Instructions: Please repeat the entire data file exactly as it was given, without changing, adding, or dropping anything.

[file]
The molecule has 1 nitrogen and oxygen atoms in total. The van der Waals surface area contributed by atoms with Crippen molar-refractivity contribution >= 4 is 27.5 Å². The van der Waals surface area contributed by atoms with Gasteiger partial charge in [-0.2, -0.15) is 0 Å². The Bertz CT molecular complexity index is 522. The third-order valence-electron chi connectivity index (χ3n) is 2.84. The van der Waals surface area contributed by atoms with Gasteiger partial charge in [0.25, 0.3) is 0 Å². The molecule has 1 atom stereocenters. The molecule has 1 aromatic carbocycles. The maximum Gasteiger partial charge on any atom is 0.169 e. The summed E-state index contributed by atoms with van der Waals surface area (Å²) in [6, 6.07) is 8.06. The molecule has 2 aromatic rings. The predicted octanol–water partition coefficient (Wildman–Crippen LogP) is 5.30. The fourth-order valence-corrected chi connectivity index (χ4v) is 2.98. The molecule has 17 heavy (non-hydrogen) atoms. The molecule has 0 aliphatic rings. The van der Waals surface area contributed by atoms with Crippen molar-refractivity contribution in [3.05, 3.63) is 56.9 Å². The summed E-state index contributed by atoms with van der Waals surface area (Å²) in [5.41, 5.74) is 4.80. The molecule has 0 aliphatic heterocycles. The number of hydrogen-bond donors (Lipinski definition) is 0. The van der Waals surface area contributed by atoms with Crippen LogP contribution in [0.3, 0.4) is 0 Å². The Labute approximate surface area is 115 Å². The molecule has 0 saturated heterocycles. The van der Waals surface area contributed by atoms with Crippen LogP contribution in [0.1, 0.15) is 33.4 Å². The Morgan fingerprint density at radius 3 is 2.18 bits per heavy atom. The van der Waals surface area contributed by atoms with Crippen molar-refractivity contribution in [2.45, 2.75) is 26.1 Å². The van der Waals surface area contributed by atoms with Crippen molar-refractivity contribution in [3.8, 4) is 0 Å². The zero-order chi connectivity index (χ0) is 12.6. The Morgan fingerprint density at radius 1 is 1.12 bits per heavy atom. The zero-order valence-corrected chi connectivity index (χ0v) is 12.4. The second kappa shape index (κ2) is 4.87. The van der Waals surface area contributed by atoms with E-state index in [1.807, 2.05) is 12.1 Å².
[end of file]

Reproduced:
The molecule has 1 nitrogen and oxygen atoms in total. The van der Waals surface area contributed by atoms with Crippen molar-refractivity contribution >= 4 is 27.5 Å². The van der Waals surface area contributed by atoms with Gasteiger partial charge in [-0.2, -0.15) is 0 Å². The Bertz CT molecular complexity index is 522. The third-order valence-electron chi connectivity index (χ3n) is 2.84. The van der Waals surface area contributed by atoms with Gasteiger partial charge in [0.25, 0.3) is 0 Å². The molecule has 1 atom stereocenters. The molecule has 1 aromatic carbocycles. The maximum Gasteiger partial charge on any atom is 0.169 e. The summed E-state index contributed by atoms with van der Waals surface area (Å²) in [6, 6.07) is 8.06. The molecule has 2 aromatic rings. The predicted octanol–water partition coefficient (Wildman–Crippen LogP) is 5.30. The fourth-order valence-corrected chi connectivity index (χ4v) is 2.98. The molecule has 17 heavy (non-hydrogen) atoms. The molecule has 0 aliphatic rings. The van der Waals surface area contributed by atoms with Crippen molar-refractivity contribution in [3.05, 3.63) is 56.9 Å². The summed E-state index contributed by atoms with van der Waals surface area (Å²) in [5.41, 5.74) is 4.80. The molecule has 0 aliphatic heterocycles. The number of hydrogen-bond donors (Lipinski definition) is 0. The van der Waals surface area contributed by atoms with Crippen LogP contribution in [0.3, 0.4) is 0 Å². The Labute approximate surface area is 115 Å². The molecule has 0 saturated heterocycles. The van der Waals surface area contributed by atoms with Crippen LogP contribution in [0.1, 0.15) is 33.4 Å². The Morgan fingerprint density at radius 3 is 2.18 bits per heavy atom. The van der Waals surface area contributed by atoms with Crippen molar-refractivity contribution in [2.45, 2.75) is 26.1 Å². The van der Waals surface area contributed by atoms with Crippen molar-refractivity contribution in [3.8, 4) is 0 Å². The zero-order chi connectivity index (χ0) is 12.6. The Morgan fingerprint density at radius 1 is 1.12 bits per heavy atom. The zero-order valence-corrected chi connectivity index (χ0v) is 12.4. The second kappa shape index (κ2) is 4.87. The van der Waals surface area contributed by atoms with E-state index in [1.807, 2.05) is 12.1 Å².